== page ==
Friday, 15 June 2012

What kind of people are we?

[Having been repeatedly told that we must re-examine our cultural identity, perhaps it is time we put forward a few questions to help ascertain what kind of people we really are.]

Do we gaze upon the rich and mighty, and rejoice that all is splendid and well?
Or do we see the weak and deprived, and decry injustice gross and obscene?

Do we bow down to people with money, happy for them to buy control wherever they go?
Or do we insist all citizens are equal, livid that so few have a real say over how their workplace and country are run?

Do we crave to cut the benefits of the sick and the poor, suspecting most claimants of fraud?
Or do we want to tackle above all the wealthy tax dodgers, knowing they cheat us out of billions more than anyone else?

Do we blame immigrants for taking low pay jobs others reject, and for diluting our traditions?
Or do we object to people not being paid a living wage, and welcome immigrants for enriching our culture?

Do we seek to dismantle public services so the corporate elite can make more money at the expense of others?
Or do we aim to build collective provisions so that none would end up at the mercy of the affluent few?

Some say we need to define who we are as a people,
Some say we should just be free to have fun.
Some say one religion should characterize us all,
Some say to each their own worship of god, moon or sun.
Some say ideological differences should matter,
Some say ‘Right/Left’ are mere labels to be spun.
But when at last we’ve had enough of navel-gazing,
When all has been proverbially said and done,
We are either creatures who stand aloof from the common good, or
A people who stand in solidarity as one.

Friday, 1 June 2012

Kuan's Wonderland: a political fable

Can popular fiction engage parts of the citizenry that dense political arguments have not been able to reach? In Kuan’s Wonderland, a mirror is held up to the absurdities that dwell behind the façade of 21st century civilization, with the help of “a fantasy universe unlike any that has come before” (President, the Independent Publishers Guild).

The novel opens with a ten-year old boy being captured and sent to the strange realm of Shiyan, where no one is what they appear to be. Threatened with torture, Kuan is told to reveal a secret he does not even know he possesses.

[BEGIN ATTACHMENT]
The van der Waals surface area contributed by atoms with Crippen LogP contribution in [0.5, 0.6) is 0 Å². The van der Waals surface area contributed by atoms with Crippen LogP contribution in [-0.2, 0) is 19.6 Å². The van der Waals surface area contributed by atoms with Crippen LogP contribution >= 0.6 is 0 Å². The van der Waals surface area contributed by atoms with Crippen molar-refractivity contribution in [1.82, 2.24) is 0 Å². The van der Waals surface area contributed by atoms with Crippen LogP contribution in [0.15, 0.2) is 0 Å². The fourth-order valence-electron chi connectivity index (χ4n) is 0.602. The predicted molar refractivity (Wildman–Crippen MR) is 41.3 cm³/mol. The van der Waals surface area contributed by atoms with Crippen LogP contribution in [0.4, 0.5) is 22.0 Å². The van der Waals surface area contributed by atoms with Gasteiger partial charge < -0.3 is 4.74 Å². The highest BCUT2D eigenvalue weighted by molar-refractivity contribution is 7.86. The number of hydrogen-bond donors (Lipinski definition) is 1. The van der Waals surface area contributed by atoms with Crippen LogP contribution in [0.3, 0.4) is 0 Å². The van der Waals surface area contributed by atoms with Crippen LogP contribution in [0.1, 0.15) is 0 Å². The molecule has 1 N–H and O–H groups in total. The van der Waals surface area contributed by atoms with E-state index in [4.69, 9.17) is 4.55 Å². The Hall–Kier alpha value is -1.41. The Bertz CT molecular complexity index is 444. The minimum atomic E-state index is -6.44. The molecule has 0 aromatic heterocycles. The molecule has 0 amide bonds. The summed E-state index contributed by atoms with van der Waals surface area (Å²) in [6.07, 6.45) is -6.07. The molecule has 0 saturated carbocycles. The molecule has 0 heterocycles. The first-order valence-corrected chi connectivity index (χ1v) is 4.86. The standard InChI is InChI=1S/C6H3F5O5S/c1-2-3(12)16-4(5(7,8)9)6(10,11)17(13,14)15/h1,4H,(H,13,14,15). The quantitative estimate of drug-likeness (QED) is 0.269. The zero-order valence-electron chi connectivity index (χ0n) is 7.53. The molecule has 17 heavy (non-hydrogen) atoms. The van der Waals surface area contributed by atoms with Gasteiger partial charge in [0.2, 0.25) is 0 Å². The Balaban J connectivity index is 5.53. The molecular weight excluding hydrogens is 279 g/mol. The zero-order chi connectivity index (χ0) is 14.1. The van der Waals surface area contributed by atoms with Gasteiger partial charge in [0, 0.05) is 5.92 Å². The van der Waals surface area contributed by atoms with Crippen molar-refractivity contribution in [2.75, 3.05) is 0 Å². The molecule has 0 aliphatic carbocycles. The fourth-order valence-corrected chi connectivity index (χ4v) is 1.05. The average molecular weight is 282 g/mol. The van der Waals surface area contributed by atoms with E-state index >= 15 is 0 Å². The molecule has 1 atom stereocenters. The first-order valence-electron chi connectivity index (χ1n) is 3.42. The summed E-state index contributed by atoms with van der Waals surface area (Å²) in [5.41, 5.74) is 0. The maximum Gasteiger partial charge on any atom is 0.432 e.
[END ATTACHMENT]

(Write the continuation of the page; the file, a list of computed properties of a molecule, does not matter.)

At birth he had been taken away from China by his father to live in a remote part of the world. Oddly, every now and then he would show signs of intelligence far beyond his years, but to his father’s immense disappointment, most of the time he behaved simply like an ordinary child. But life could not go on as before once he was snatched from his home. As he waits in vain to be rescued, he begins to wonder if he will have to make his own way back if he is ever to reunite with his father.

As Kuan struggles to flee Shiyan, he has to make sense of the many ambivalent characters who may help or hinder him. He discovers that the agent who interrogated him has a dark secret of his own. He desperately wants to trust the red-haired doctor working for his captors even though he knows nothing about her. He is brought before the enigmatic Chairman, the most powerful figure in Shiyan, whose intentions towards him remain uncertain. And there is the mysterious being called Amo, also caught up in Shiyan against her will, but capable of leading them both to safety if she manages to keep herself alive for long enough.

Like a set of Chinese Boxes, as more plot-twists are unpacked, more are revealed within Kuan’s Wonderland. Through the disturbing experiences he endures with Blessing, Elephantium, the Purgoratory, and the dreaded Potokans, Kuan edges ever closer to a confrontation with the real enemy in Shiyan. Finally, he realises what he must do, even if it means facing up to the secret about his father that has been kept from him all those years.

The dark fable concludes its journey as the soothing illusions of the prevailing world order fall away, revealing the grotesque treatment of the vulnerable perpetrated in the name of peace and prosperity.

It leaves us with a choice: find escapist comfort and pretend that all is well; or escape from unjust acts by rallying opposition to end them.

[Kuan’s Wonderland, by Henry Tam, is available from; or
Customer reviews can be found at: Kuan’s Wonderland (Reviews)
The Kindle edition can be downloaded to any device including PC, Mac, iPad, Android, provided it has received a free Kindle reading app. The Amazon page for the book will indicate how to obtain the app.]